Local products and geographical indications: taking account of local knowledge and biodiversity


  • Laurence Bérard and Philippe Marchenay are researchers in the eco-anthropology and ethnobiology research unit of the Centre National de la Recherche Scientifique and the Muséum national d'Histoire Naturelle. They head the “Terroir Resources – Cultures, Customs, and Societies” Department located in Bourg-en-Bresse (Ain), at the Alimentec Technopole. Their research focuses on the ethnological dimensions of local farm and food products. They work on bringing to the fore, characterising, and analysing the cultural specificity of such products. Their work emphasises the knowledge, practices, and representations implemented in the elaboration, conservation, and use of these resources.
    Email: laurence.berard@ethno-terroirs.cnrs.fr; philippe.marchenay@ethno-terroirs.cnrs.fr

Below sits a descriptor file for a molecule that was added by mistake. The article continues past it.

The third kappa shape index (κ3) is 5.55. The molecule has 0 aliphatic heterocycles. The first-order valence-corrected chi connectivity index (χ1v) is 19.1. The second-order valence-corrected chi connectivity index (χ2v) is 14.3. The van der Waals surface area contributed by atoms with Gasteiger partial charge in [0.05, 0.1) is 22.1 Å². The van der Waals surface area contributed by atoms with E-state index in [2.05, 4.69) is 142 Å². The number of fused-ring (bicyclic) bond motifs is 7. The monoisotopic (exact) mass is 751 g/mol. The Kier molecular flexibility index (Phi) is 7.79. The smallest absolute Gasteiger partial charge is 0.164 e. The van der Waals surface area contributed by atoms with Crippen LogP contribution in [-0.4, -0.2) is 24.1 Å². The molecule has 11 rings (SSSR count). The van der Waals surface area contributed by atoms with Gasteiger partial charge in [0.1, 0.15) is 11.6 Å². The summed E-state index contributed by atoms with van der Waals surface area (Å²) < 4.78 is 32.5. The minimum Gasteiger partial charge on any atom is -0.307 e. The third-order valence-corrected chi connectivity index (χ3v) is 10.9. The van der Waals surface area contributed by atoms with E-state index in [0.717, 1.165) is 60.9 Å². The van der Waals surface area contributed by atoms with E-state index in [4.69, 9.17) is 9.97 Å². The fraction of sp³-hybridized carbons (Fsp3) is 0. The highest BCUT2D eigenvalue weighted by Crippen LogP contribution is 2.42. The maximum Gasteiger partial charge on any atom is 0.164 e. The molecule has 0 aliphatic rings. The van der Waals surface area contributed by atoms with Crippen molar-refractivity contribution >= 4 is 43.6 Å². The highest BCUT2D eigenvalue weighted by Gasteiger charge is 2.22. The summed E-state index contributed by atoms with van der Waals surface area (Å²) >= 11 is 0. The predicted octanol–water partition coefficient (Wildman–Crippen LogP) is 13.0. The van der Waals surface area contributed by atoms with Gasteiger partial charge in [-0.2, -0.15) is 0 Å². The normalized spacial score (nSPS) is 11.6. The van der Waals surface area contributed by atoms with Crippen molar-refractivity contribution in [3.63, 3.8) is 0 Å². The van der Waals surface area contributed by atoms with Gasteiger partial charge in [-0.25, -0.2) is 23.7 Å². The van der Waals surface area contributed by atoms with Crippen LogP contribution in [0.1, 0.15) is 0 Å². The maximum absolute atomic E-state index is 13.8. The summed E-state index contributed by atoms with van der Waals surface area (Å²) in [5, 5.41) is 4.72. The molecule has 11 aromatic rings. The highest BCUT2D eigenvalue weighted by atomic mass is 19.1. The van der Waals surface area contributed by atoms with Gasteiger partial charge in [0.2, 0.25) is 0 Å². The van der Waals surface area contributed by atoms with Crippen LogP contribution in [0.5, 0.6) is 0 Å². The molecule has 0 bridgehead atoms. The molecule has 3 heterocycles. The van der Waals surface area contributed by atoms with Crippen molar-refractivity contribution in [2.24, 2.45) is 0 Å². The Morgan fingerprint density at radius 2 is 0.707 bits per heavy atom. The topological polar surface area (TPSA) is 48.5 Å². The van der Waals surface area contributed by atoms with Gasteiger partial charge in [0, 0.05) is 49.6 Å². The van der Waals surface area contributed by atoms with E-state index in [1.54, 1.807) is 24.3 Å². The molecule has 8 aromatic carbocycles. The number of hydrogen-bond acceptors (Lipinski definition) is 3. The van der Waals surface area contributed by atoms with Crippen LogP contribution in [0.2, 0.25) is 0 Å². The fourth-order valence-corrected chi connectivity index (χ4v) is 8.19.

The debate and negotiations in progress at the international level concerning the protection of geographical indications (GI) are of direct interest to the local agricultural products and foodstuffs called terroir products. Beyond the protection of the use of their name, which is the founding principle of this system, and the legal and economic considerations this system implies, new questions are being raised about these products concerning the diversification of farming and sustainable development. More and more, and in a favourable context, another major issue is becoming apparent: the biological and cultural diversity linked to these products. This questioning concerns the status and the future of these local resources in our societies and whether or not GIs can help maintain this diversity. Protecting local and traditional products through the GI system can contribute to conserving biodiversity at various levels: domestic animal breeds, plant varieties, microbial ecosystems, and landscapes. This is also a way of maintaining in a formal way shared knowledge and practices, since they underpin the protected resource. Taking account of these elements offers an opportunity to think about agriculture differently and leads us to propose an innovative approach to local products. Several examples taken in France will help show how links can be established between the protection of GI, cultural biodiversity, and local knowledge.